And as I say, that wasn’t just a flippant remark. Outside of the fact that he’d never read any of my work, my professor didn’t give anyone criticism. He was nervous about conflict. He always praised, never condemned, and the only student I’d ever seen him actually give any negative feedback was a headstrong girl with killer pipes who continued to do musical theatre even though they told her “NO.” Why? “She isn’t ready yet.” But really, in my view, musical theatre was their thing, and they didn't want the students to have it.

When criticized, she smiled and nodded, taking it like a champ, and then completely ignored them. They knew she wouldn’t flip out, but also were irritated with her.

She and I once talked about my professor's statement I was bad at taking criticism, and she speculated that maybe he was referencing the fact that I asked questions and disagreed in class. He was fairly sensitive and had a hard time standing strong in the face of any adversity. And I’ll admit I can be intimidating when I let myself, and don't agree with anything for the sake of it.

You’ll have to believe me when I say that I respected his opinion, and the opinion of my professor who suggested him, when giving them these scripts. Even when arguing in class, I believed they had logical ideas behind their otherwise confusing statements, and I never intended to make them feel stupid or prove myself right. I honestly didn’t understand.

But I had this teacher sit there and lecture me, as I’m struggling and struggling and struggling to get feedback, that I need to put my ego aside and just go out and get people’s opinion. As if it was just as easy as that. As if the reason I wasn’t getting it was because I thought I was too good for it, not because I’m at the mercy of those people who have agreed to do me a favor.

He had no idea what I was going through, assumed the worst of me, and gave advice that really just proved how naïve he was about my life.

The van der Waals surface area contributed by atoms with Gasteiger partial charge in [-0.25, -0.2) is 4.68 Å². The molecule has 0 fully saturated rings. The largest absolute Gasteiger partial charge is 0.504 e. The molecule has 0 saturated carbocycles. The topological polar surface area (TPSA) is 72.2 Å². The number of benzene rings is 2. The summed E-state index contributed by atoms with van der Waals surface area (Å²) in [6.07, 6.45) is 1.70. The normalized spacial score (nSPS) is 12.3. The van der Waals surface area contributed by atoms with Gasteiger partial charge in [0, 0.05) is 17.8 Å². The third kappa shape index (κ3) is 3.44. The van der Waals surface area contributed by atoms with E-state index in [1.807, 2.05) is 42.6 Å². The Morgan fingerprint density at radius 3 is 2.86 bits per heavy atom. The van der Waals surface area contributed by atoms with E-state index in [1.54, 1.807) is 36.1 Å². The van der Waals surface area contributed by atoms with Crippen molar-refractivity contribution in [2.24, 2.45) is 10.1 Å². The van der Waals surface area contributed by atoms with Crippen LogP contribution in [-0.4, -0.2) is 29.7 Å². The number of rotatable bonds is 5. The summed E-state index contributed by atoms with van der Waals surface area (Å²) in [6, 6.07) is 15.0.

And what do you say to that?

I think most advice results from an autobiographical standpoint, and that helps to suck up some of the insult when someone assumes the worst of you. The older woman, a retired make-up artist, told me several times she has an issue with checking her ego and tends to get into fights with… well, everyone due to her opinionated ways. She’s not stupid, and a lot of time’s she’s right about what she’s saying, but has admitted herself that her pride holds her back and makes her difficult to work with. As for my professor, well, he was a perfectionist, an old man on the bridge of retirement, who stuck with academia instead of taking risks on his art. He had all kinds of opinions about what he would do as a writer if he ever did write anything (which he hadn’t since a few poems in his twenties), but couldn’t take the blow to his ego if someone didn’t like it. He never did anything he wasn’t ready for, and recommended the same to his students.

It’s come up enough times in my life that I should find a clear way to disengage, but how to do so without sounding petty, mean, or butthurt? A conversation about alternative solutions go south when the person, new to the issue, fixates on the merits of the first thought they ever had and condemns the listener if there's any semblance of criticism.

I have to keep in mind that I don’t have to explain myself, and unless I actually have reason to believe someone has a special kind of insight, a good, “Not interested,” will suffice. Explanation leads to argument and denouncement of all the work you’ve put in so far.

It's difficult to hear the lack of faith that others have in you, but sometimes we need to remember that it might not be about you. Even if it is, their assumptions about how easy something would be if they ever got around to it, or how you obviously must be self-sabotaging yourself, does not change the reality of the situation. You know how hard you’ve worked. Don’t let anyone take that from you.